Creative Brand Management – How to stand out from the crowd without losing your identity
From airlines to yogurt manufacturers and luxury brands, companies spend billions of dollars on branding each year–all with the aim of carving a distinct identity for themselves. This remains an uphill task for many Singapore brands, according to the Reader’s Digest Trusted Brands Survey 2012. Only 27 percent of Singaporeans says that they are likely to purchase a local brand, way below the average of 47 percent in Asia. The survey interviewed 1,000 respondents from Singapore.
Your brand identity is what separates you from your competitors, what makes you unique and stand out from the crowd. Local companies can take heart from Singapore Airlines, which is globally recognized as Singapore’s number one brand and famed for its iconic air stewardesses. In an interview with SimpliFlying, Nicholas Ionides, VP, Public Affairs, Singapore Airlines, explained, “The iconic Singapore Girl has long been a cornerstone of the Singapore Airlines brand philosophy and world-class service standards, known for her warm Asian hospitality and affable, caring ways. She represents not just the Singapore Airlines flight attendant, but service-focused qualities that our cabin crew–male and female–all possess.”
Having a strong brand identity is one thing–managing it effectively is another. When advising our clients, we always remind them to apply our proprietary three Cs of brand management: Consistent, Compelling, and Calibrated.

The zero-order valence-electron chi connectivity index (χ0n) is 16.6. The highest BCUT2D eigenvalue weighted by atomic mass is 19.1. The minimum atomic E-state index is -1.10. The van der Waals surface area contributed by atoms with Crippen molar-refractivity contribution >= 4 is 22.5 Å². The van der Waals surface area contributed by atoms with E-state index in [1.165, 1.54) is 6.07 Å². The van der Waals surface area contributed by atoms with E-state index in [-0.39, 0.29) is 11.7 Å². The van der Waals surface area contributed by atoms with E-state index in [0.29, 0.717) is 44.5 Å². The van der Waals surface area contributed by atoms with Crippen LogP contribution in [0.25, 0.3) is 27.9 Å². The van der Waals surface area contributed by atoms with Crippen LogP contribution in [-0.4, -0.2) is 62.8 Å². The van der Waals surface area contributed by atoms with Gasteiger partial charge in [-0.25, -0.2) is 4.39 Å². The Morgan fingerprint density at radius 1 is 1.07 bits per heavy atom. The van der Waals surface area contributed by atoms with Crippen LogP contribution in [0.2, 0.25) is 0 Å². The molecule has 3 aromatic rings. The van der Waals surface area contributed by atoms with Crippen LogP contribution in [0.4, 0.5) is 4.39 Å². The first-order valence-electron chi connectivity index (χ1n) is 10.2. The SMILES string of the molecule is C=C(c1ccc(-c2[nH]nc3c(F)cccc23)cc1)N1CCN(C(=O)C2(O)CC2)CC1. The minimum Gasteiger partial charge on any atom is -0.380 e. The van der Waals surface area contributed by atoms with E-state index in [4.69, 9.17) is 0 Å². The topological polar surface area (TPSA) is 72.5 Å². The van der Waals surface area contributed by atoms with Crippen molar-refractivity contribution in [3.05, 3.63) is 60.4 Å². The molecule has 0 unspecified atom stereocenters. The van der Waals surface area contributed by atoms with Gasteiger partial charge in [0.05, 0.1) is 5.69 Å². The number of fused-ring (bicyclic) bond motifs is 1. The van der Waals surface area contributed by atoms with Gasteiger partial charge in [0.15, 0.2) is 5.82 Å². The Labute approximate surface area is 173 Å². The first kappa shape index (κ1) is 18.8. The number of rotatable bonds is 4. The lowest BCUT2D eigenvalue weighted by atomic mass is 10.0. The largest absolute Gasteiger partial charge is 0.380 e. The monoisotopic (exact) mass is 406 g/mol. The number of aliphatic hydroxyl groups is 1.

1. Consistent- Maintain a consistent brand identity
A brand needs to evolve to keep up with the times, but your brand identity should remain essentially the same. Like the flush of first love, your brand identity is what drew customers to you when your company was first established.
Although Starbucks has ventured into retailing CDs, mints and other knick knacks, it is still essentially a cozy refuge for the bleary-eyed executive looking forward to delicious coffee served by chirpy service staff. Imagine if Starbucks were to start distributing Hello Kitties with every cup of latte–the jarring inconsistency would scare of its niche customer base and demolish its reputation as a safe haven.
Promoting its meals with Hello Kitty giveaways is, however, perfectly consistent with McDonalds’ brand identity. Over the decades, McDonalds has been distributing collectibles in a bid to stay relevant and attract new generations of children and families. By all means branch out into different areas, but be faithful to your brand identity.
2. Compelling: Tell a compelling brand story
Local vintage furniture retailer Journey East also distributes d-Bodhi, a reclaimed wood furniture brand founded by Dutch founder Raymond David. D-Bodhi’s story is lush and meaningful, beginning with railway sleepers being reclaimed and carefully crafted by Indonesian artisans before ending up as elegant yet functional furniture in homes throughout Europe and Asia. Its story of new life being breathed into old wood and the preservation of Indonesian craftsmanship has resonated across the world where the furniture is rapidly gaining new converts.